How to Write Your Grant Application's Program Design Section - dummies

How to Write Your Grant Application’s Program Design Section

By Beverly A. Browning

When you write the program design section of your grant application, remember that the point is to explain what you want to do with the grant monies. This is what the reviewers are interested in.

The program design includes a description of your program, goals, objectives, and activities. It also includes an implementation timeline, a management plan, and an evaluation plan. (Note that although some grant makers request separate management and evaluation plan sections, these sections are still considered critical components of the overall program design.)

You also need to define the population you serve, the partnerships you have with other agencies in your community, and the changes you plan to make. The program design section is the main event, so weigh every word carefully and make sure your sentences work together.

Start with power-packed words to describe your program

Use words and phrases such as provide, prepare, empower, catalyst, strengthening, and taking the lead. They indicate that your organization takes action. Here’s an example that uses these descriptive words and phrases:

After finishing a highly successful fundraising season, the Ledbetter Public Library will be able to provide 1,000 new titles in its reference collection. This new inventory will empower library users to frequent the reference department at higher rates. The new titles will be a catalyst for strengthening the library’s community presence. The Ledbetter Weekly News described the library as taking the lead in connecting the community to global resources.

Strengthen your case with solid goals and measurable objectives

Remember, you want to wow funding-request readers. To do so, make an impactful point by writing your goals in visionary terms. Use words such as decrease, deliver, develop, establish, improve, increase, produce, and provide. These words point to meeting a level of performance.

Check out the following sample goals:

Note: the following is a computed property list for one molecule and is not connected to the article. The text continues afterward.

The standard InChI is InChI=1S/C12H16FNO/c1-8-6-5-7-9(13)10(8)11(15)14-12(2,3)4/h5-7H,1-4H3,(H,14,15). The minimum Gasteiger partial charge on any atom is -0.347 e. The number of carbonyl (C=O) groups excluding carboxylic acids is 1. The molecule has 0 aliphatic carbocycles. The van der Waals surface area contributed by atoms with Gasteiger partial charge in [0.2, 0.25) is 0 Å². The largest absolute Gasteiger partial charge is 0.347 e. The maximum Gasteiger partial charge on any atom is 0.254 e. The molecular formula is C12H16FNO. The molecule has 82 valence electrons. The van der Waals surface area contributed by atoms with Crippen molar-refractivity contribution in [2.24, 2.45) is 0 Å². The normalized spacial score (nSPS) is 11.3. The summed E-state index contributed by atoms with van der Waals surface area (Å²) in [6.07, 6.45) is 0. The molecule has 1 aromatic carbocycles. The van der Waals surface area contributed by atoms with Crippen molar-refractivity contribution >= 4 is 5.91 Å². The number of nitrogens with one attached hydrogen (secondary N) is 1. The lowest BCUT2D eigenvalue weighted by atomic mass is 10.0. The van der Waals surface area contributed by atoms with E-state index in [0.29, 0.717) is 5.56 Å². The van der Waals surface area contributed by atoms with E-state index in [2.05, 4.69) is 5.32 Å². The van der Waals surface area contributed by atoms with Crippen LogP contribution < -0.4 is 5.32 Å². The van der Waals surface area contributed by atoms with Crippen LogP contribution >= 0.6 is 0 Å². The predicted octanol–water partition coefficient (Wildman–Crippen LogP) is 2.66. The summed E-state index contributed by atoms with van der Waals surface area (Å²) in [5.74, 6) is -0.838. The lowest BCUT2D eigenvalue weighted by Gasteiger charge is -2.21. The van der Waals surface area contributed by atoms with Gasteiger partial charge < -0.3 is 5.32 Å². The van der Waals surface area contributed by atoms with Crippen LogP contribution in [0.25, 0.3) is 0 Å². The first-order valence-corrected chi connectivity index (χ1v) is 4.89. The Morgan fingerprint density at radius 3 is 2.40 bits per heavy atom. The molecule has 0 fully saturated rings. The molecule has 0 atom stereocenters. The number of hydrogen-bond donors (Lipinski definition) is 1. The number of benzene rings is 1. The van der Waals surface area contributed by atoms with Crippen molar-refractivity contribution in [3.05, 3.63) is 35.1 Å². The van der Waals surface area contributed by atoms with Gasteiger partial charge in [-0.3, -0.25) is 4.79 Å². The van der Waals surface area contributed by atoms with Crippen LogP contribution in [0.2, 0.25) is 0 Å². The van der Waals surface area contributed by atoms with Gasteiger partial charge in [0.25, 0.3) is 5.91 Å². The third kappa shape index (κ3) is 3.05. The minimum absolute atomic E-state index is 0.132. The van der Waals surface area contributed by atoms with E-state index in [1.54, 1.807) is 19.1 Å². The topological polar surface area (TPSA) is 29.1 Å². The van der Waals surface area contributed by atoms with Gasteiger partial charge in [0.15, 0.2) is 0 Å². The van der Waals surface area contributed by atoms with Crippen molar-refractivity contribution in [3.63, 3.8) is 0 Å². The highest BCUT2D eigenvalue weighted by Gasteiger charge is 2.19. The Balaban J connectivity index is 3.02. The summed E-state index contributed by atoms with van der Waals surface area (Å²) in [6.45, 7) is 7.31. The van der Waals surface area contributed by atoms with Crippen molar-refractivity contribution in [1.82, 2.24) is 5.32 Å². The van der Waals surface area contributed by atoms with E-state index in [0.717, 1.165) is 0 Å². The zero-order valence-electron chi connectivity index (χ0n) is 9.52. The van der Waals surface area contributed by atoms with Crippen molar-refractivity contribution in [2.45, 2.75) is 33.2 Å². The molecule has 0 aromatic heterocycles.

Goal 1: Provide clients with self-sufficiency training and applied-living models.

Goal 2: Deliver outreach strategies to new library users via the Lunch Online Project.

Similarly, write your objectives using the SMART structure, which means that your objectives are specific, measurable, attainable, realistic, and timebound. In the following examples, each objective is aligned with the goal it addresses:

SMART Objective 1a: By the end of Year 1, 90 percent or more of Project Live clients will have completed their competencies journal and demonstrated self-sufficiency knowledge measured by case management goals set and goals obtained.

SMART Objective 2a: By the end of Year 5, increase the library’s online registration by 100% as measured by baseline registrations (card users) prior to Year 1.

Close the deal by focusing on the future

Use words and phrases such as external, internal, local fundraising, creating future funding partners, inviting more external funding sources to the organization’s table of partners, seeking to identify more investors in our stakeholders, and continuing grant-funded activities after the funding is gone.

These words and phrases don’t just point to something; they rocket off the page and say, “We’re planning for the future of this organization and asking for your help, but we have a plan for keeping this program alive after we spend your money.”

All types of funders want assurances that when you finish spending their money, the show or program will go on. No funder wants the efforts supported by their investment to suddenly shut down at the end of the funding period.

In your program design and evaluation section, you must write a paragraph to address the funder’s concerns about continuity, which arise during the funding request review stage. In fact, most grant applications include a question or a section on the sustainability of the project, where you must outline your plan for maintaining the project after grant funding ends. If this information isn’t explicitly requested, be sure to include it anyway.

This paragraph from the Project Live grant request lays out the organization’s financial plan for its project’s future:

The City of Hopeful has been successful in securing grants and contracts to support Project Live. In 2014, Project Live was awarded $3 million from the U.S. Department of Housing and Urban Renewal for a transitional housing facility and supportive services. This grant will cover five years of construction and operating support. This grant application seeks funding for three years of entrepreneurial training which will immensely benefit our clients.

On completion of this anticipated grant award, the City of Hopeful will have formed a Grants Advisory Committee and identified ongoing funding support for all aspects of Project Live including the proposed entrepreneurial program. In addition, several local philanthropists have requested one-on-one presentations from City Council members. One of our sustainability goals includes starting an endowment fund to perpetuate Project Live for this community.